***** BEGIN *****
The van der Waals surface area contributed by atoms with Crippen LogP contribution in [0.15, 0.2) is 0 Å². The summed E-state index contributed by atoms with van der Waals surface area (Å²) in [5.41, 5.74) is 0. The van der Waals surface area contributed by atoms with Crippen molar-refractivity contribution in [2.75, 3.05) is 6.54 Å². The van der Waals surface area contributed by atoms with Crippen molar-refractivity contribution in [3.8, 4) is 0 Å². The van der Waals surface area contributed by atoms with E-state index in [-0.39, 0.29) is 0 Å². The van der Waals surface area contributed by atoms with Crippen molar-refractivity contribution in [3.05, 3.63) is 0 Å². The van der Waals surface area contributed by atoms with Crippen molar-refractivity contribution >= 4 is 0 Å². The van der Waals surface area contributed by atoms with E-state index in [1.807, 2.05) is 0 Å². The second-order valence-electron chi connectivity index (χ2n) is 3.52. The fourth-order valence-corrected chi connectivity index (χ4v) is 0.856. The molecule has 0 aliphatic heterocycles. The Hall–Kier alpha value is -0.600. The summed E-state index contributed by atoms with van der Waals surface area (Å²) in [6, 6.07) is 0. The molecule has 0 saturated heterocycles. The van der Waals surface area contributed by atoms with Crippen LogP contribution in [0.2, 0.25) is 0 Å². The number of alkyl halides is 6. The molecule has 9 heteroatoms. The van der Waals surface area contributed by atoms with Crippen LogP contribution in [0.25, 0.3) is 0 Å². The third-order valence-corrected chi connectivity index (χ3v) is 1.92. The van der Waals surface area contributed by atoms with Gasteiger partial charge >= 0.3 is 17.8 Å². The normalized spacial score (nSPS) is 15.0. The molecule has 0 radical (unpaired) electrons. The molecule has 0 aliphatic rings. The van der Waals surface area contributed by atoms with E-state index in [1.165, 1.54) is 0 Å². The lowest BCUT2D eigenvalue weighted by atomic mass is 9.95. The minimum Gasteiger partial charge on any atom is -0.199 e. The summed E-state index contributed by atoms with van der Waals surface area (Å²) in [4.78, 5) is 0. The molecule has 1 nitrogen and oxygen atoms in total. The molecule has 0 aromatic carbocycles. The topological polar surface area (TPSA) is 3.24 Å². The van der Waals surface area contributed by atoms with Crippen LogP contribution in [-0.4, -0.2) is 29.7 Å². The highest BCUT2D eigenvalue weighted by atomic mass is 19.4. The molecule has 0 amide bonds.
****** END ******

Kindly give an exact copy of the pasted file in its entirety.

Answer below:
The van der Waals surface area contributed by atoms with Crippen LogP contribution in [0.15, 0.2) is 0 Å². The summed E-state index contributed by atoms with van der Waals surface area (Å²) in [5.41, 5.74) is 0. The van der Waals surface area contributed by atoms with Crippen molar-refractivity contribution in [2.75, 3.05) is 6.54 Å². The van der Waals surface area contributed by atoms with Crippen molar-refractivity contribution in [3.8, 4) is 0 Å². The van der Waals surface area contributed by atoms with E-state index in [-0.39, 0.29) is 0 Å². The van der Waals surface area contributed by atoms with Crippen molar-refractivity contribution in [3.05, 3.63) is 0 Å². The van der Waals surface area contributed by atoms with Crippen molar-refractivity contribution >= 4 is 0 Å². The van der Waals surface area contributed by atoms with E-state index in [1.807, 2.05) is 0 Å². The second-order valence-electron chi connectivity index (χ2n) is 3.52. The fourth-order valence-corrected chi connectivity index (χ4v) is 0.856. The molecule has 0 aliphatic heterocycles. The Hall–Kier alpha value is -0.600. The summed E-state index contributed by atoms with van der Waals surface area (Å²) in [6, 6.07) is 0. The molecule has 0 saturated heterocycles. The van der Waals surface area contributed by atoms with Crippen LogP contribution in [0.2, 0.25) is 0 Å². The number of alkyl halides is 6. The molecule has 9 heteroatoms. The van der Waals surface area contributed by atoms with Crippen LogP contribution in [0.25, 0.3) is 0 Å². The third-order valence-corrected chi connectivity index (χ3v) is 1.92. The van der Waals surface area contributed by atoms with Gasteiger partial charge >= 0.3 is 17.8 Å². The normalized spacial score (nSPS) is 15.0. The molecule has 0 radical (unpaired) electrons. The molecule has 0 aliphatic rings. The van der Waals surface area contributed by atoms with E-state index in [1.165, 1.54) is 0 Å². The lowest BCUT2D eigenvalue weighted by atomic mass is 9.95. The minimum Gasteiger partial charge on any atom is -0.199 e. The summed E-state index contributed by atoms with van der Waals surface area (Å²) in [4.78, 5) is 0. The molecule has 1 nitrogen and oxygen atoms in total. The molecule has 0 aromatic carbocycles. The topological polar surface area (TPSA) is 3.24 Å². The van der Waals surface area contributed by atoms with Crippen LogP contribution in [-0.4, -0.2) is 29.7 Å². The highest BCUT2D eigenvalue weighted by atomic mass is 19.4. The molecule has 0 amide bonds.